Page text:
Sunday, February 18, 2007

Reframing Falling Flipcharts

I had a powerful reframing opportunity today as I sat for 7 hours in the Emergency Room waiting to see the doctor that would eventually give me 6 injections and as many stitches in my big toe due to a freak flipchart accident in my home today.

Trying to put a new flipchart together, with meager instructions, for my home office this morning created the situation which put me in the ER all day. A serial optimist, what could I do to reframe that? How could I go in to see the Doctor positive instead of p.o.'ed that I had to wait 7 hours for treatment of a squashed toe? Well, let me tell you...

For the last 8 months or more I have carried around Peter Senge's "Presence: Exploring Profound Change in People, Organizations and Society". It is a book about systems, living organizations, reactive versus deeper learning, stories and more. All of which sound very relevant to my work, so, I have taken it back and forth on trips to the States twice, to Madrid, even to Bangkok, and I have never gotten past the Introduction (which I have read many times now).

Today, I grabbed it again, and in the no mobile/no laptop zone of the hospital waiting room devoured half of it. With the complete concentration you can only get when you have absolutely nothing else to do (or anyone to interrupt you), I dove into that book and am really enjoying it. It is dense at times, and some of the points are very subtle and need to be applied (put the book down and think "how does this resonate with my experience?") before going on to read the next part, and therefore takes the kind of time commitment that I cannot easily find these days. But I am in it now; I can even say (almost) that I am glad to have had that flipchart create the time for me to read this book properly...

This is the sentence from the book that is tickling around in my mind at the moment (and keeping it off the incredible throbbing pain in my toe):

The next great opening of an ecological worldview will have to be an internal one.

I agree - I would love to discuss this with anyone - have you read it? I still have half of it to read and am a bit worried about what has to happen to give me the quality time I need to read the rest of it...

2 comments:

jay said...

Yes, I read it two years ago. I didn't have to go to the ER but I was at DisneyWorld, so I had time on my hands. It's an interesting book. Sort of My Dinner with Andre. You eavesdrop on a conversation. I share many of the conversers' beliefs, so I found the book a breezy read. No doubt some of their thinking leaked into my book, since I was writing it at the time. My guess is that no more than a handful of red-state people bought the book; Northern California, Massachusetts, and some New Yorkers probably bought all the rest. Have you read Jaworski's Synchronicity? Last week John McCarthy, Jaworski's fave theoretical physicist was sitting in the row behind me at a presentation. That's synchronicity for you.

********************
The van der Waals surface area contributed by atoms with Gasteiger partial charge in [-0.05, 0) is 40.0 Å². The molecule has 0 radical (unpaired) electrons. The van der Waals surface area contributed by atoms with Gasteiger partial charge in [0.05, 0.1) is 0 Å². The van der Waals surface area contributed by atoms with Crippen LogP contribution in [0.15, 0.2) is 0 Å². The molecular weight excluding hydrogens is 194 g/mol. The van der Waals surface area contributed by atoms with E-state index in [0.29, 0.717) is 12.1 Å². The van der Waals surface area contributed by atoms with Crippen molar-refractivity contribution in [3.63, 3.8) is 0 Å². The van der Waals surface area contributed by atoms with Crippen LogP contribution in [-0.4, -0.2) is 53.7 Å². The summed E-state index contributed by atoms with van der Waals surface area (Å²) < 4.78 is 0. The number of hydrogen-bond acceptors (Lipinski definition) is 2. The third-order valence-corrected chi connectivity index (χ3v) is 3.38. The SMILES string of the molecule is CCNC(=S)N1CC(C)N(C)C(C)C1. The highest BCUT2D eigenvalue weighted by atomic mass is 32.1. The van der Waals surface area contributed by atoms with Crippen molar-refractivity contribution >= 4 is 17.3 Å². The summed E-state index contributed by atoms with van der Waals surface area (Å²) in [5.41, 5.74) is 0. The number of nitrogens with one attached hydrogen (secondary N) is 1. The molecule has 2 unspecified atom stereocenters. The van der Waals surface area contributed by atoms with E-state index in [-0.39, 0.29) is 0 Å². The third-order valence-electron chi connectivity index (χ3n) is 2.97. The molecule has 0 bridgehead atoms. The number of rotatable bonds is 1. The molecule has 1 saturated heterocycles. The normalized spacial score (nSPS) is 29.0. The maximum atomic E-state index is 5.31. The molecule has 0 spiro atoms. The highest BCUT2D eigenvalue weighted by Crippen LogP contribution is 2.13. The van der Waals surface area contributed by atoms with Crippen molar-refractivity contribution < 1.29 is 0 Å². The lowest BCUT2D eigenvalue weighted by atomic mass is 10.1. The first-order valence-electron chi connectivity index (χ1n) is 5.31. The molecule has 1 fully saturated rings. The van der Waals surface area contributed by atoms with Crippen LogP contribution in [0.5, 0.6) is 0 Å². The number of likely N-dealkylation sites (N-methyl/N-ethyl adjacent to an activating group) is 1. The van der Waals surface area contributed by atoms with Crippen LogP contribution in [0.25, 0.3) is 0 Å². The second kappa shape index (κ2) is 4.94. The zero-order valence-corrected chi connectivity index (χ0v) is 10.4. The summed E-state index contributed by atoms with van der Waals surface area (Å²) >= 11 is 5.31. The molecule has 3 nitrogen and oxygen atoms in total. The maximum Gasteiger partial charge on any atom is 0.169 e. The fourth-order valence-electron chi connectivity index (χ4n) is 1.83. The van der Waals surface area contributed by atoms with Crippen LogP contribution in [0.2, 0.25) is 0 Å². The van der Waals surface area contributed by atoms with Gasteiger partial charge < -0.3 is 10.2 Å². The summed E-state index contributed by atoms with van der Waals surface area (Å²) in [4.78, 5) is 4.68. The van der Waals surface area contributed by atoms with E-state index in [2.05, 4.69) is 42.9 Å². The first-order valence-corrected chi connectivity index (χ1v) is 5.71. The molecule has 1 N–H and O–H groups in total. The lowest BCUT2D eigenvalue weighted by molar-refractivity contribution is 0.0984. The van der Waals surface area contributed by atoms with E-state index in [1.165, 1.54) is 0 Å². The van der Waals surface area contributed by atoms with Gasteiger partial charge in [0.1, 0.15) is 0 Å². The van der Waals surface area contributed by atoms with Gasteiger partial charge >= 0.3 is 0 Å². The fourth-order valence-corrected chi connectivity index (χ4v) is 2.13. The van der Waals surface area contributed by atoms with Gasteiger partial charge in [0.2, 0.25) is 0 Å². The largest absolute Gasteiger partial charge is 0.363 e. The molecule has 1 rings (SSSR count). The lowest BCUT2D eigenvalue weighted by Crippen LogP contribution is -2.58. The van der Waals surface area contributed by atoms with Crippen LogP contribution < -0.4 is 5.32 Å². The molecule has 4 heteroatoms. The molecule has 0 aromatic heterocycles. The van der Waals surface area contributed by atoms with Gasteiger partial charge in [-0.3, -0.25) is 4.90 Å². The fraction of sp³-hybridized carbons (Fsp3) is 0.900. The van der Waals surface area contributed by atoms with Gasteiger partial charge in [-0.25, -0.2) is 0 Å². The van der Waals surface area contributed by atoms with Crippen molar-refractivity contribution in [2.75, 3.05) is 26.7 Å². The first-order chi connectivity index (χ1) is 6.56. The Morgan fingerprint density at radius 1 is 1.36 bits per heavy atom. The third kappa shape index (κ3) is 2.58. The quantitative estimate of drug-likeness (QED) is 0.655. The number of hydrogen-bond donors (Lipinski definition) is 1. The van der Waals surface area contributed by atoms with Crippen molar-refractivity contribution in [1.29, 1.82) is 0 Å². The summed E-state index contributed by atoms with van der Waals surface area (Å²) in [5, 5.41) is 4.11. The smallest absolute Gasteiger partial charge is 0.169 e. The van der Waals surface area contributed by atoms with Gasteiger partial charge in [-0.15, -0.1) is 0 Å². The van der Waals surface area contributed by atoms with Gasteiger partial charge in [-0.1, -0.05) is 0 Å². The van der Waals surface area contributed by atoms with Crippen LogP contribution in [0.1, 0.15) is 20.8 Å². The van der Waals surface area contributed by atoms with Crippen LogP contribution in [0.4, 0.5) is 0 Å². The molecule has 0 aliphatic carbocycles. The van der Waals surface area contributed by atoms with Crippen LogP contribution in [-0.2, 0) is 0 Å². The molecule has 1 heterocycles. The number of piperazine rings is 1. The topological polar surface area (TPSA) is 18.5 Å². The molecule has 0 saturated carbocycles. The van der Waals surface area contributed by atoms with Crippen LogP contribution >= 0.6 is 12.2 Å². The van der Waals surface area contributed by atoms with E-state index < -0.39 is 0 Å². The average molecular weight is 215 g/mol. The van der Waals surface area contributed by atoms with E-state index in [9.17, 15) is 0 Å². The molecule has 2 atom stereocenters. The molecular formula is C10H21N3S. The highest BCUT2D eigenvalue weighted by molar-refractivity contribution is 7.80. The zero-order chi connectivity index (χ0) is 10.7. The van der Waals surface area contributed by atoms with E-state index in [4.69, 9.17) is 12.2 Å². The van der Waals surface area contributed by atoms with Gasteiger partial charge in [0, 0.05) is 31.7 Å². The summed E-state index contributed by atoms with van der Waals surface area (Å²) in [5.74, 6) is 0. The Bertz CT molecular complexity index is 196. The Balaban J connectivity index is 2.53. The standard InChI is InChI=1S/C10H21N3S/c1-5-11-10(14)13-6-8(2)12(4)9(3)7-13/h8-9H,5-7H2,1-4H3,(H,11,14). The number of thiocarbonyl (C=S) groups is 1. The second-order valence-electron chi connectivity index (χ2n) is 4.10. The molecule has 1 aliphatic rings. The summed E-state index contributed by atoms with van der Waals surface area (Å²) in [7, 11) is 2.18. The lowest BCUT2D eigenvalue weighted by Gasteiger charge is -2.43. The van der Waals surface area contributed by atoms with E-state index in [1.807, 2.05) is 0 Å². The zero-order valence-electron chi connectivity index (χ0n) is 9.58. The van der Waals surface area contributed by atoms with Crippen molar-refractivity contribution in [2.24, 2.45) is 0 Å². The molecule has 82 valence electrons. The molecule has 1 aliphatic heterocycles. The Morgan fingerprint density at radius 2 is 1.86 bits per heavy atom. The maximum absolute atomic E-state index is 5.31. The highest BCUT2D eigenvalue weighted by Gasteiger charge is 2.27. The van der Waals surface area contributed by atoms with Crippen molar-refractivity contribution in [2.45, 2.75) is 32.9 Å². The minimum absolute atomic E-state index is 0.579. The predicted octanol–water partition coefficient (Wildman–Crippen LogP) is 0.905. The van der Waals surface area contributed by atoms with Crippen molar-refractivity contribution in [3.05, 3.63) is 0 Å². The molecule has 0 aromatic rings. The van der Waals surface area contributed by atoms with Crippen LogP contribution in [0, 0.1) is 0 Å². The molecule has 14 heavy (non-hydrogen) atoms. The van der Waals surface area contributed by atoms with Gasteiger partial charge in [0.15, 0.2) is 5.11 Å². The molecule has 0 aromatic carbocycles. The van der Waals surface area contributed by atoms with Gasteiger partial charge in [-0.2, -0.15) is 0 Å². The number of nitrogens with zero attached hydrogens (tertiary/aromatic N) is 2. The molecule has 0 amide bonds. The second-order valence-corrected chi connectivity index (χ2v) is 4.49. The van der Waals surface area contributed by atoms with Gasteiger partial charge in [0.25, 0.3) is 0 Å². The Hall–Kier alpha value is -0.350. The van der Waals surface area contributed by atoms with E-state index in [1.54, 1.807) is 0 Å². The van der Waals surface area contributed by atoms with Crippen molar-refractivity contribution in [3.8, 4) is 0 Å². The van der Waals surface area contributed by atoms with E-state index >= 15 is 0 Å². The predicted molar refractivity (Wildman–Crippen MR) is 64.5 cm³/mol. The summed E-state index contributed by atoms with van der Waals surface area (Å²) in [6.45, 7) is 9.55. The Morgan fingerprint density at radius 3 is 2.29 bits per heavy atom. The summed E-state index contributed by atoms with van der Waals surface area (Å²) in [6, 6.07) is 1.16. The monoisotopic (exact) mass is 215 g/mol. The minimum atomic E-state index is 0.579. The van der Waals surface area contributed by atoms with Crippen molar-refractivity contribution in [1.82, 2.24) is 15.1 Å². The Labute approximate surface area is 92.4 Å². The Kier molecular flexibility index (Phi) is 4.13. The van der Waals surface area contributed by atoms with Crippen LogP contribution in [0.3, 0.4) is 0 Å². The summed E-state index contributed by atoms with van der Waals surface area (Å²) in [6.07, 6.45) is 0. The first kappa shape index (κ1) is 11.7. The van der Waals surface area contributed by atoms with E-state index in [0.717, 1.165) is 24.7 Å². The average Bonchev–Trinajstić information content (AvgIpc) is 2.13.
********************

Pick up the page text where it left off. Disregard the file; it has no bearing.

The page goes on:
Gillian said...

Thanks, Jay, I have not read Synchronicity and will pick it up. Reading your comment reminded me that two years ago I would not have found Presence as applicable as I do today. Then I was working in an NGO as the Director of Capacity Development which trained environmental leaders which were distributed in countries all over the world, our own staff was very small - 16 people, most travelling all the time. So working with ongoing informal learning with those groups was more challenging (at least there was a lot less direct feedback). Now that I am sitting in an office every day with 140 people, it is much easier to put processes into place and gather regular feedback (from the value of free coffee, to the role of process faciliation in creating workshops that actually work.)

Maybe that's why I could never get past the Introduction of Presence - this was the right time for this information in my own informal learning process. Does that mean we have to keep trying with learning, that it might not be the right time for people and that they need to determine what and when they want to learn something and at that point they pick it up? What does that mean for those of us working on the supply side of this field?